In 1979 I went to high school. My local school was Eastwood High - an upper secondary grammar school that had just been converted the previous year to a normal six year high school. I had been bored rigid for seven years at primary, spending many hours staring out the window which resulted in report after report telling my parents I was working hard but was average in every way. The problem was I wasn't - working hard that is. In fact the only thing I was working hard at was staying awake!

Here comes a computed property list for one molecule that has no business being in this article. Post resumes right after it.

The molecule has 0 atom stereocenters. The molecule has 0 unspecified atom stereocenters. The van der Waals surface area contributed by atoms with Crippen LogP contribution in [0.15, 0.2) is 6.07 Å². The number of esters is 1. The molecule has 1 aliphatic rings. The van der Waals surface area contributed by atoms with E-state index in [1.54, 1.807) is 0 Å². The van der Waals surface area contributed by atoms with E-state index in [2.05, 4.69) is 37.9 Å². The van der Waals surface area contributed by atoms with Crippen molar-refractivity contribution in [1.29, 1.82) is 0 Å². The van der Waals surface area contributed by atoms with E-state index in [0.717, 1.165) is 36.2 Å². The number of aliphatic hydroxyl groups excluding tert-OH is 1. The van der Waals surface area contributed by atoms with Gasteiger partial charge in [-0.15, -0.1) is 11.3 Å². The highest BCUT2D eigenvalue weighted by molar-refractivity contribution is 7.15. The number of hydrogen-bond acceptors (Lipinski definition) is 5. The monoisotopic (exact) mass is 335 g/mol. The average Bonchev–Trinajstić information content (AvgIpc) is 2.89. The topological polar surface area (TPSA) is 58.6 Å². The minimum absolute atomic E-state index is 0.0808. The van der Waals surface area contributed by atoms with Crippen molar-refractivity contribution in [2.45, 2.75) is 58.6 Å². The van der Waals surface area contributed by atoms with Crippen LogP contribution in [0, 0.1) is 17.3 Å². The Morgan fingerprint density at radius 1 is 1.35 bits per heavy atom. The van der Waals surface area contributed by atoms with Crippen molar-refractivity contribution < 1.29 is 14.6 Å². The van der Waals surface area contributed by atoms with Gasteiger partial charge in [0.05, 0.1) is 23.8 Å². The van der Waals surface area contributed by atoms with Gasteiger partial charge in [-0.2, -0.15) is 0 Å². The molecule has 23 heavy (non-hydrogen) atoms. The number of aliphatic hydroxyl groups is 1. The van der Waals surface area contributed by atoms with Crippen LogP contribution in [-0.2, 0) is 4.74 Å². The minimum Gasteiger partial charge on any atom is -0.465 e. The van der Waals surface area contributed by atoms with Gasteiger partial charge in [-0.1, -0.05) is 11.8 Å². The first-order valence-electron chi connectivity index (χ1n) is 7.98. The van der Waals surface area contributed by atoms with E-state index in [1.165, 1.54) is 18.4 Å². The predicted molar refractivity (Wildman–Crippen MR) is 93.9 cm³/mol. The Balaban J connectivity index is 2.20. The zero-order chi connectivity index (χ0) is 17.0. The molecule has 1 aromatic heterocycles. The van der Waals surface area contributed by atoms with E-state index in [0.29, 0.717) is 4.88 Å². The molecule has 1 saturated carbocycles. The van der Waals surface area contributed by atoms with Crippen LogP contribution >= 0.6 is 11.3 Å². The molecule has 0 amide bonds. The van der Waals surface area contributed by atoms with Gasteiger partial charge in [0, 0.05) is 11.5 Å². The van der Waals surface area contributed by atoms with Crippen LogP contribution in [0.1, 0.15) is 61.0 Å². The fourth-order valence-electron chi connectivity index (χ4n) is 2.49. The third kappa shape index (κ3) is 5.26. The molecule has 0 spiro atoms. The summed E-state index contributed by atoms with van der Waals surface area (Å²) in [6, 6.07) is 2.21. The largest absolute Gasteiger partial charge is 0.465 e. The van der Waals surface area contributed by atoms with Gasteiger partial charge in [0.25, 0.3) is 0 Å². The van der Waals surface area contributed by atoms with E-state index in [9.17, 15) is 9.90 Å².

Tantalizingly close, I could see the high school across the road from my primary and longed to leave. On the induction day, my first impressions were very positive. It was big, I was suddenly small again. The building was tall - three whole floors, five or six different buildings. Each class was over too soon and I was swept along to corridors in a sea of big, noisy kids all chatting happily. It felt very much alive and I was determined to start anew. I went into the French class and was greeted a small woman with dark, elfin hair. She had a foreign accent! She told us she was going to teach us ten words in French and that she would test us on our first day in August to check if we'd been paying attention. She went round the class naming pieces of furniture and parts of the room - la table, les fenêtres etc But when she said 'le mur' something changed in me. I can pinpoint the exact moment, the exact word that shaped my entire future. It was May '79 (no, unlike everything else this week, this is not about Margaret Thatcher) and a French woman said the word 'le mur' and I woke up. The quality of the vowel sound played with my ear. I had never heard a 'u' sound pronounced like that. In an instant I realized there were other languages out there and they sounded different. I was mentally transported beyond my small world. I was only 11 and I had never been abroad. I had never heard foreigners speak. I had no idea whether I was going to be good at language-learning but I was thrilled at the prospect.